1,001 Ways to Make My Head Spin

December 28, 2010 at 11:38 pm (Healthy...?, TGF) (, )

#1:  Make me fill out forms with instructions more complicated than those from the IRS. Seriously. Applying for individual health insurance requires a PhD in and of itself. And who in the world remembers the name of the doctor you saw in the ER when you were having an asthma attack 4 years ago? Or where you put the paperwork for that ER visit. List every medication you’ve been on in the past year. Yeah, right. Ask me to list everyone in my 4th grade class, why don’t you?

Then there was the fax fiasco. Call the old insurance provider. Get proof of creditable coverage faxed so we can submit with new insurance application. Sounds easy enough. But using an efax number that limits you to 10 pages per month is not good if you’re going to receive 3 copies of a 6 page document. What about our actual fax machine? Good idea. Only our fax machine is part of our all-in-one printer/scanner/fax and it no longer feeds itself. You have to sit and manually put the paper through so that it doesn’t jam itself and think there’s a fax or print job forever in queue. And, since we’ve not received a fax in oh, 2 years, there’s a bit of rust to come off the old grey matter to remember just how to make the machine receive the fax.

Fax received, finally. But look! My partner’s name is spelled incorrectly. Does this matter, as she’s not going to be on my new policy? Probably not. But holy heck that was an ordeal.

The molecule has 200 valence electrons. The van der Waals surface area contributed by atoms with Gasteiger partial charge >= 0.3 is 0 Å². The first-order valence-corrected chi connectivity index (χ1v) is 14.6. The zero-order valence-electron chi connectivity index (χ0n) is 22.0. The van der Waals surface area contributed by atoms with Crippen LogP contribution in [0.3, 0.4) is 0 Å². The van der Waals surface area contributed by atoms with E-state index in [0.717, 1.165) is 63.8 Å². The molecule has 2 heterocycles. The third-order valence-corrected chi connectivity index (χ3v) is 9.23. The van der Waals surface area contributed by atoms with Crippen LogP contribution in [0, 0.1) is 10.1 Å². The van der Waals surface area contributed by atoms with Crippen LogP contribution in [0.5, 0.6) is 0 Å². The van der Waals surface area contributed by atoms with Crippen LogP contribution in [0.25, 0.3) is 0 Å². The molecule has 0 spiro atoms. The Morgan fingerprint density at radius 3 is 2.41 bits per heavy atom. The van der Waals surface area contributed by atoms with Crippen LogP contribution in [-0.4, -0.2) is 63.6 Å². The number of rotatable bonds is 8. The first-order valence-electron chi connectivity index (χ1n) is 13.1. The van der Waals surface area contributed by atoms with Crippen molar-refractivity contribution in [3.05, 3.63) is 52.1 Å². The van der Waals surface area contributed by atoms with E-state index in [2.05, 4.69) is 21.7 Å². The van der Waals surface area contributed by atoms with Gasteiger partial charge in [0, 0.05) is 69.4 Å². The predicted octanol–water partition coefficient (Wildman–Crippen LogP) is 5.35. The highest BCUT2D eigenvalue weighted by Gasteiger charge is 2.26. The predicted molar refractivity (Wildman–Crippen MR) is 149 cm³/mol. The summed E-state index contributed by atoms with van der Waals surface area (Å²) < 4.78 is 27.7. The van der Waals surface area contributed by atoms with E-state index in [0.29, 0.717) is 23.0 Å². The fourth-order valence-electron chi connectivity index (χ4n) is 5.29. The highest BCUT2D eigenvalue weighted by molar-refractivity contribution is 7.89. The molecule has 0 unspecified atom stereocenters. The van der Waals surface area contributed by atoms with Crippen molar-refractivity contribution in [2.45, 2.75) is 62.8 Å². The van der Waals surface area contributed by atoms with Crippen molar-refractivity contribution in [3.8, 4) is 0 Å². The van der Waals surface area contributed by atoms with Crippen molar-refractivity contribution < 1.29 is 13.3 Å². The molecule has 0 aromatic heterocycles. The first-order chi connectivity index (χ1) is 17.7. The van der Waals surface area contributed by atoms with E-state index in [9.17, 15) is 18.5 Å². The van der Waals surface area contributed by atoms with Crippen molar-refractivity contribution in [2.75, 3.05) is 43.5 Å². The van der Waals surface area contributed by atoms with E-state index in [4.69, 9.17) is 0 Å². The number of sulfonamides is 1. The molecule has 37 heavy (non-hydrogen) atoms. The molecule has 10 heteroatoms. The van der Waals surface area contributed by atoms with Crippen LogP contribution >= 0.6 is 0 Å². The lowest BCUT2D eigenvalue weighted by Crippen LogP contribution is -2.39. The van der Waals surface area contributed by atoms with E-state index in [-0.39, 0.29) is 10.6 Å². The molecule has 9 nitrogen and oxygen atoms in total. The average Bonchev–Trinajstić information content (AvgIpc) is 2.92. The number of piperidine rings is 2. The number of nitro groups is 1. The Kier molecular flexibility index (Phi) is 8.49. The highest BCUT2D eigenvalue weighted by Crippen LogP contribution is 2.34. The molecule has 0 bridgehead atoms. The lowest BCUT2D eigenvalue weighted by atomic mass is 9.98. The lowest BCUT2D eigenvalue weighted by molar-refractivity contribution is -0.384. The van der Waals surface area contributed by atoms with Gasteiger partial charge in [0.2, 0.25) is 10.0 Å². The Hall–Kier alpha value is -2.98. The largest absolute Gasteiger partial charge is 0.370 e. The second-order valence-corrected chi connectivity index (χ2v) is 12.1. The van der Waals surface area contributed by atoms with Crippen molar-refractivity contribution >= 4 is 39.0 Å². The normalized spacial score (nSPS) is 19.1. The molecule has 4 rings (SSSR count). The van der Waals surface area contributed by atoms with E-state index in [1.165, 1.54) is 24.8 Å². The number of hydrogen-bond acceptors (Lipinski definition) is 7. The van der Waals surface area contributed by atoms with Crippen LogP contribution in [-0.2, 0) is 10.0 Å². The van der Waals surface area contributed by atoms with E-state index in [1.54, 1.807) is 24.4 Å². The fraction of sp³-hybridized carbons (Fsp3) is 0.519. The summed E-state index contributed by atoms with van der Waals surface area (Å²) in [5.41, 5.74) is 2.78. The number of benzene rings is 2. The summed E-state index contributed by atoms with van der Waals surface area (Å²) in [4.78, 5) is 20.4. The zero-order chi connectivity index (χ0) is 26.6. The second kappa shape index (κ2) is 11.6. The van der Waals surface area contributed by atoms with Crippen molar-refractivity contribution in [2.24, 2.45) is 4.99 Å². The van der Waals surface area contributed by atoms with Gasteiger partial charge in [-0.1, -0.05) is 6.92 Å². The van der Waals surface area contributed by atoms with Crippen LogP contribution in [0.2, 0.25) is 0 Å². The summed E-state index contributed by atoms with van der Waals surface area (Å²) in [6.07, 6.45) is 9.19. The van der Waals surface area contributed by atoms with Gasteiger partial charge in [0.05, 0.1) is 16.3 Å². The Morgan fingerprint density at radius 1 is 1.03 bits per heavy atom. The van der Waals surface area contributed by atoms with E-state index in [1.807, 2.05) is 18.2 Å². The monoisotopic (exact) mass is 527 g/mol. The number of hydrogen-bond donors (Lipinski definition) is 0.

Back to the forms. Please explain every medical procedure you’ve had in the last 5 years. What was the outcome of each procedure? Then please explain why the baby dykes who look like Justin Bieber are cuter than Justin Bieber.  And get me coffe. Stat.

I’m going to bed now so that I can gear up for another day of trying to spend the last of the flexible spending account money that will go away on Friday if we don’t use it. Today I had to wait at Costco for freaking 90 minutes to get my prescriptions filled when they said it’d take 30. Why do they lie? Why can’t they just say, “hey, we’re busy, come back this afternoon?” That would make so much more sense. Tomorrow I’m going to have an eye exam and get new glasses. Because I can. And hopefully the new lenses will make my head feel a little less discombobulated when I’m filling out more forms.

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Second Class Citizen

December 28, 2010 at 12:35 am (Baby on the Brain, TGF) (, , , , , , )

There’s nothing like a little discrimination to make you feel, well, downright shitty. I’ve spent the last few days in a funk, trying to figure out how I’ve lived this long and never really had anyone make me feel like this. I’ve been an out lesbian for over 15 years. I’ve been in a committed relationship for 10 of those years. I’m open and very vocal about who I am and what I am. So here I sit, utterly powerless, all because my partner’s company won’t extend benefits to me as her domestic partner. And according to my insurance agent and her legal counsel, it’s all legal, even in the state of California.